If the above conditions are met, the consumer will be charged five percent of the total price of the ticket, or NIS 100, whichever is lower. When I told her that the most the agency could charge her was NIS 600, she contacted the agency. The following morning, she was refunded the full amount minus NIS 600, and later that day I found a lovely bottle of wine on my desk.
Know your rights; too often, the airlines “fail” to mention the law. Many travel consultants have also forgotten about the law. Very little noise has been made about this and, in all honesty, expecting the airlines not to behave superciliously would be naive.
THE SPRING and summer seasons are approaching, and the skies and the airport terminals will be full.
Airlines do overbook; connections will be missed.
The Israeli Consumer Council offers explanations of your rights that the airlines would prefer you don’t know:
Sima’s flight departs 8 hours after the time stated on her ticket. What is her compensation? 1. The airline must administer food and drink commensurate with her waiting time. They must put her up in a hotel if the delay is overnight or longer, must provide transportation between the hotel and the airport and allow her access to email and telephones.
2. She is eligible for hard cash compensation of between $350 and $800, depending upon the length of the flight. Her flight distance was about 4,500 kilometers, so she was eligible for $540.
3. She could have gotten a full refund on her ticket or asked for a new ticket and still received cash compensation.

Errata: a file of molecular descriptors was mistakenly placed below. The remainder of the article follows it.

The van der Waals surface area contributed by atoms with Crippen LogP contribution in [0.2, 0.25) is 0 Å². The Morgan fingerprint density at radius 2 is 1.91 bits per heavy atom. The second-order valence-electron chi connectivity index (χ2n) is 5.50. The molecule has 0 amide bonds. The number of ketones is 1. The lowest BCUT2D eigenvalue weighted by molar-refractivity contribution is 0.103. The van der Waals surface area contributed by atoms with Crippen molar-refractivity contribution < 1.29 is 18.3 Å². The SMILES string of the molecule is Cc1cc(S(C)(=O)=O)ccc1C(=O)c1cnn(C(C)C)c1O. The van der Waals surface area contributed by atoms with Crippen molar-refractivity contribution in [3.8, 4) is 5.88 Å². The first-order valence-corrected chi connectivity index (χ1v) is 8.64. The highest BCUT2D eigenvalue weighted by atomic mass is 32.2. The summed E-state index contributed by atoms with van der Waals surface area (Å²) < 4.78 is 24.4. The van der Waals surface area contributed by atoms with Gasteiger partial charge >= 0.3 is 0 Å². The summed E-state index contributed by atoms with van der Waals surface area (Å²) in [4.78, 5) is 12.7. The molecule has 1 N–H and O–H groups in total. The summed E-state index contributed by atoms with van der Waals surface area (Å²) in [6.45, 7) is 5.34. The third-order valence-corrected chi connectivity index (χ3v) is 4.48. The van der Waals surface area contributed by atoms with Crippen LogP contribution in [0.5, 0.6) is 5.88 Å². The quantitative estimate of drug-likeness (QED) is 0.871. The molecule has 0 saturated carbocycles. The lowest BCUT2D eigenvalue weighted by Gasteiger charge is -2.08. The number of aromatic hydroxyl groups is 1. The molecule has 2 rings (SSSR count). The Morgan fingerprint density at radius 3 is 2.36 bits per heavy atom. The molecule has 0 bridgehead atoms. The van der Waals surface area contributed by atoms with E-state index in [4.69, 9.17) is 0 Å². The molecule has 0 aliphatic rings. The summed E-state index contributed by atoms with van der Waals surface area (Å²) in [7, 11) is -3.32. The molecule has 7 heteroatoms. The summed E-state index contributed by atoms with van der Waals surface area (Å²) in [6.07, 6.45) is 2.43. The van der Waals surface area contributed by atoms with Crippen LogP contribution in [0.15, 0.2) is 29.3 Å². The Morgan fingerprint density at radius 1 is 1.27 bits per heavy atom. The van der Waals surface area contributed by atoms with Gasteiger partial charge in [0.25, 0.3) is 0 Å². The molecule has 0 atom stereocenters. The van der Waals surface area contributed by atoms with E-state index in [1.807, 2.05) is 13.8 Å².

If she opted for a new ticket, the cash compensation would be lowered.
Will I receive cash compensation if my flight is canceled because of, say, another Hurricane Sandy? No. Airlines and service providers do not have to offer compensation if they can prove that the delay is due to something beyond their control and they did everything they could to prevent the cancellation.
Weather delays fall under the category of “Acts of God,” as do labor strikes.
Koby was informed of his flight cancellation in advance. Is he still eligible for compensation? Not always. He was offered an alternative flight, so he may not receive compensation under certain conditions:
1.If he was informed of the cancellation at least a week before the scheduled departure, the new departure time is no more than an hour before the originally scheduled departure and the new arrival time is no more than two hours after the originally scheduled landing.